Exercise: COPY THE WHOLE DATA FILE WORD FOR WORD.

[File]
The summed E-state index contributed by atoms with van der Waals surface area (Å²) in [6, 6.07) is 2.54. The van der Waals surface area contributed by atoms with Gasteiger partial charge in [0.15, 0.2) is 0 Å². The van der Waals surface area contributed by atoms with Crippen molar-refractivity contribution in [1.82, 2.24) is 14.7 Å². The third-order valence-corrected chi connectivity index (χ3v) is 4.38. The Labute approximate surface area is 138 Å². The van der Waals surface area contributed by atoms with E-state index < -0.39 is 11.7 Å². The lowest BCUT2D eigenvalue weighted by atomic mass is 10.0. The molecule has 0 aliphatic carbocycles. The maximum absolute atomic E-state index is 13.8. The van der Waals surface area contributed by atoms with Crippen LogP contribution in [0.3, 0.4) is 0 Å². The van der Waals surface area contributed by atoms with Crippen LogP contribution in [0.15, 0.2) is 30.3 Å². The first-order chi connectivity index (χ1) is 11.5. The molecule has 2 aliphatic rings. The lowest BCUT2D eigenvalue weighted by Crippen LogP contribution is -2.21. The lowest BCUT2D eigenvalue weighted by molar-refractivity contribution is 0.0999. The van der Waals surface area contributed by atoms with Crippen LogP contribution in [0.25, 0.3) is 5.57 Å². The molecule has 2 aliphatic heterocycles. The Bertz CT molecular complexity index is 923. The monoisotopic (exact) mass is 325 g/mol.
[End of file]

The summed E-state index contributed by atoms with van der Waals surface area (Å²) in [6, 6.07) is 2.54. The van der Waals surface area contributed by atoms with Gasteiger partial charge in [0.15, 0.2) is 0 Å². The van der Waals surface area contributed by atoms with Crippen molar-refractivity contribution in [1.82, 2.24) is 14.7 Å². The third-order valence-corrected chi connectivity index (χ3v) is 4.38. The Labute approximate surface area is 138 Å². The van der Waals surface area contributed by atoms with E-state index < -0.39 is 11.7 Å². The lowest BCUT2D eigenvalue weighted by atomic mass is 10.0. The molecule has 0 aliphatic carbocycles. The maximum absolute atomic E-state index is 13.8. The van der Waals surface area contributed by atoms with Crippen LogP contribution in [0.3, 0.4) is 0 Å². The van der Waals surface area contributed by atoms with Crippen LogP contribution in [0.15, 0.2) is 30.3 Å². The first-order chi connectivity index (χ1) is 11.5. The molecule has 2 aliphatic rings. The lowest BCUT2D eigenvalue weighted by Crippen LogP contribution is -2.21. The lowest BCUT2D eigenvalue weighted by molar-refractivity contribution is 0.0999. The van der Waals surface area contributed by atoms with Crippen LogP contribution in [0.25, 0.3) is 5.57 Å². The molecule has 2 aliphatic heterocycles. The Bertz CT molecular complexity index is 923. The monoisotopic (exact) mass is 325 g/mol.